Donor Motivations and Decision Making: Understanding the Major Gift Development Process from a Donor's Perspective
MetadataShow full item record
Higher education is faced with a challenge to its traditional funding structure. As a result, academic programs must seek alternative sources of support. Chief among these sources is philanthropy in the form of major gifts. Insight into donor motivations and decision making when approached to consider a major gift may help to maximize the success of university development efforts. This study attempted to explore the effectiveness of the major gift development process at institutions of higher education by examining said process from the perspective of the donor. Subjects of the study included eleven donors to the College of Veterinary Medicine & Biomedical Sciences at Texas A&M University who gave at a level of $50,000 or higher. The project utilized semi-structured interviewing as a primary qualitative method for collecting data. Content analysis was utilized to analyze data. Results revealed major findings in the following major categories: why and where donors give, the giving process and factors that influence decision making. Implications of this study indicate that donors to higher education have a pre-existing inclination to give, view the ability to develop personal relationships based on trust as a vital prerequisite to giving, can be influenced by information and education by development officers, are more likely to give if they have the opportunity to be personally involved in the program, and are ultimately influenced by how the total process makes them feel.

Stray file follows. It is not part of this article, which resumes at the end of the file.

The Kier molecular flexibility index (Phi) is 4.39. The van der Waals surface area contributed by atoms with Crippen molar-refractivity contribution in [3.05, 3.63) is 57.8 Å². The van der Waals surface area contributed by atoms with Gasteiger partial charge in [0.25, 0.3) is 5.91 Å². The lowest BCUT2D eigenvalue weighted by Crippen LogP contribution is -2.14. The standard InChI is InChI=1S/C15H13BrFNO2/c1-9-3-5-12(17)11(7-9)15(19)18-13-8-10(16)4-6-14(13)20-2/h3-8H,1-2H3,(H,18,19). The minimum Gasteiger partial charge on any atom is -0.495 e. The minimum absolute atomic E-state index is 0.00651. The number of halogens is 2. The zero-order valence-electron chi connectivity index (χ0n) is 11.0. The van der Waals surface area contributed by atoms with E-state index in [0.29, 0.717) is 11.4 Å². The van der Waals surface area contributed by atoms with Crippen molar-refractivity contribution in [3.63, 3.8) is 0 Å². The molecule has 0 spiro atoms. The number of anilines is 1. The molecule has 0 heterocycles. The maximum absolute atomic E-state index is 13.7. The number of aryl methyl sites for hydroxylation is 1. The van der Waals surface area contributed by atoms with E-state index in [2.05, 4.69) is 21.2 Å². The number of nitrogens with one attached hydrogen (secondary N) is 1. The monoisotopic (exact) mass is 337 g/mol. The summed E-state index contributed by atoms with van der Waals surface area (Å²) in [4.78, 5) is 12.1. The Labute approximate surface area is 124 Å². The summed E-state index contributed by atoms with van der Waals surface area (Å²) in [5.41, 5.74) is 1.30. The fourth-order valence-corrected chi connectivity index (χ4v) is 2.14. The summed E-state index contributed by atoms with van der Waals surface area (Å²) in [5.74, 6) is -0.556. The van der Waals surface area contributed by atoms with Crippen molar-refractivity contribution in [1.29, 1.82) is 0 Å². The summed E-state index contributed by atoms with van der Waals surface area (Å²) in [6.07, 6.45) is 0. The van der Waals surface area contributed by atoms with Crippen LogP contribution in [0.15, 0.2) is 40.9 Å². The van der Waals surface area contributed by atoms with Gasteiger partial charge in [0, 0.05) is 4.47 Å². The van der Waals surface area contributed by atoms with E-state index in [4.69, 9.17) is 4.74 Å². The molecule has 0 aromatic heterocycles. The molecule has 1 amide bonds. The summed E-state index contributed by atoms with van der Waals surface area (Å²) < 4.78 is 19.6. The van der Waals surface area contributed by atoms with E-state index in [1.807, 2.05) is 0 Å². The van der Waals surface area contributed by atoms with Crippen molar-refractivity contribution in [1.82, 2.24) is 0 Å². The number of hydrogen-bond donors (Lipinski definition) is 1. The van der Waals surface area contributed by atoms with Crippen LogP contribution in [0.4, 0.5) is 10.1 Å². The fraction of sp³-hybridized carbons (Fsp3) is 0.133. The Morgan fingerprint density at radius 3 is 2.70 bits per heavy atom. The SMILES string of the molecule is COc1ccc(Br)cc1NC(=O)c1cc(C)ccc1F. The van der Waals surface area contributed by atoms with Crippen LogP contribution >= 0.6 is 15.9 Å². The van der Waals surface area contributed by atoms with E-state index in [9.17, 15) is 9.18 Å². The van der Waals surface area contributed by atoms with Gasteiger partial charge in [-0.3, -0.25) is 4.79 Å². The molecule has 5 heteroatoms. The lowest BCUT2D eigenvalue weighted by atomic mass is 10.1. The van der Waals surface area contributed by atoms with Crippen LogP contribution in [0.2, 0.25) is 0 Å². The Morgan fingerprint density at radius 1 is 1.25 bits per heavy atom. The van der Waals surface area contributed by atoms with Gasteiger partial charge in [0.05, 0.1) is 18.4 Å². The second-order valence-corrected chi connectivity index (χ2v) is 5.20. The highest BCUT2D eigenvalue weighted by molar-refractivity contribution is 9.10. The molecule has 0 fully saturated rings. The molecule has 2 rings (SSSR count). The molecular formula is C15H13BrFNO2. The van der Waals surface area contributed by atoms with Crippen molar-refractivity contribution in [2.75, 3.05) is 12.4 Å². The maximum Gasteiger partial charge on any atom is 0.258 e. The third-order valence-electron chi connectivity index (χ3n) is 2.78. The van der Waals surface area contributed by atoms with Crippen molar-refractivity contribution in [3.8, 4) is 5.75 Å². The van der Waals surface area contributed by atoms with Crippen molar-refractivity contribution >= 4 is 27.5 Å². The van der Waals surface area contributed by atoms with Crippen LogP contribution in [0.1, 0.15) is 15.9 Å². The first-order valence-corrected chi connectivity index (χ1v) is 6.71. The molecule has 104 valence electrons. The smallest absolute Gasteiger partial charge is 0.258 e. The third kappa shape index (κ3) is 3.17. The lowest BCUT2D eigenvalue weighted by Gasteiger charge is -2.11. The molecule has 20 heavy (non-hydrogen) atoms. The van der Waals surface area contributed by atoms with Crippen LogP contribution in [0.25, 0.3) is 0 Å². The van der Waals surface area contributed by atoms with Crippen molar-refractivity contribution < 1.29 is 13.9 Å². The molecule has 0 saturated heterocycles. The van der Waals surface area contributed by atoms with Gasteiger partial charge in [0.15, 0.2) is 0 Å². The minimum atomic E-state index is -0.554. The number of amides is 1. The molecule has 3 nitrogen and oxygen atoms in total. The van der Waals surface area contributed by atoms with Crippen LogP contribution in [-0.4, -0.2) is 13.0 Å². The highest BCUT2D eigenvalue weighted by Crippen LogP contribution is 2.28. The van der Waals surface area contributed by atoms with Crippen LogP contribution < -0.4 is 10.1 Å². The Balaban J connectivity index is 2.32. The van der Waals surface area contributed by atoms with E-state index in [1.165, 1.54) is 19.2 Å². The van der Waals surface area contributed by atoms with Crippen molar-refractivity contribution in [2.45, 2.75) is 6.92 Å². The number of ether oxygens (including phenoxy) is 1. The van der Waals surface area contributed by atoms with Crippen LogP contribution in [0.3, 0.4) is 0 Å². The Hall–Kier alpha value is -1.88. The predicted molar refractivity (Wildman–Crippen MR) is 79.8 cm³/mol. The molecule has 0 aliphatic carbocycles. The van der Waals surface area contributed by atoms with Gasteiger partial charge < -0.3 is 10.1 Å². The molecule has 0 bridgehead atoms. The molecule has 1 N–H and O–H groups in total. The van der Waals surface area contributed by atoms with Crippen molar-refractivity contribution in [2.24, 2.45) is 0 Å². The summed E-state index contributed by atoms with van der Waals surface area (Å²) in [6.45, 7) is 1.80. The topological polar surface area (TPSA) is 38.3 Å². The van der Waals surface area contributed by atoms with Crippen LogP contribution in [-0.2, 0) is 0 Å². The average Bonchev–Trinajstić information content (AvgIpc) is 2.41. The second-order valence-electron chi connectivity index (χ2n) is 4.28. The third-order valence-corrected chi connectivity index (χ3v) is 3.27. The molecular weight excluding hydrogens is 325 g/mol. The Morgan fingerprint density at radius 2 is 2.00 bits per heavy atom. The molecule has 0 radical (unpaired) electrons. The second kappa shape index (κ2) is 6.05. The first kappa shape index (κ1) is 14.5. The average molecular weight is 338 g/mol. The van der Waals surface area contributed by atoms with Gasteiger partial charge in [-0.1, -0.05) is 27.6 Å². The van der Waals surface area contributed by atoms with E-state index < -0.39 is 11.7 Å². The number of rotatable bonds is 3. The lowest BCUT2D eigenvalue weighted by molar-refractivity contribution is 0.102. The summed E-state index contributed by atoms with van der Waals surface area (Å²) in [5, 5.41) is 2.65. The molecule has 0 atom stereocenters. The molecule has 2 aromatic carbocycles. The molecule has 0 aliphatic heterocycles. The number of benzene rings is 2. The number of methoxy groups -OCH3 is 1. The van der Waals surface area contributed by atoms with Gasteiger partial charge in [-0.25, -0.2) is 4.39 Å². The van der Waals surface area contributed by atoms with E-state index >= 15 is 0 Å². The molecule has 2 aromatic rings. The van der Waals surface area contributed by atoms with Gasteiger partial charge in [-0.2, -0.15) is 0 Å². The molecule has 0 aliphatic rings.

Morrison, Anna L. (2015). Donor Motivations and Decision Making: Understanding the Major Gift Development Process from a Donor's Perspective. Doctoral dissertation, Texas A & M University. Available electronically from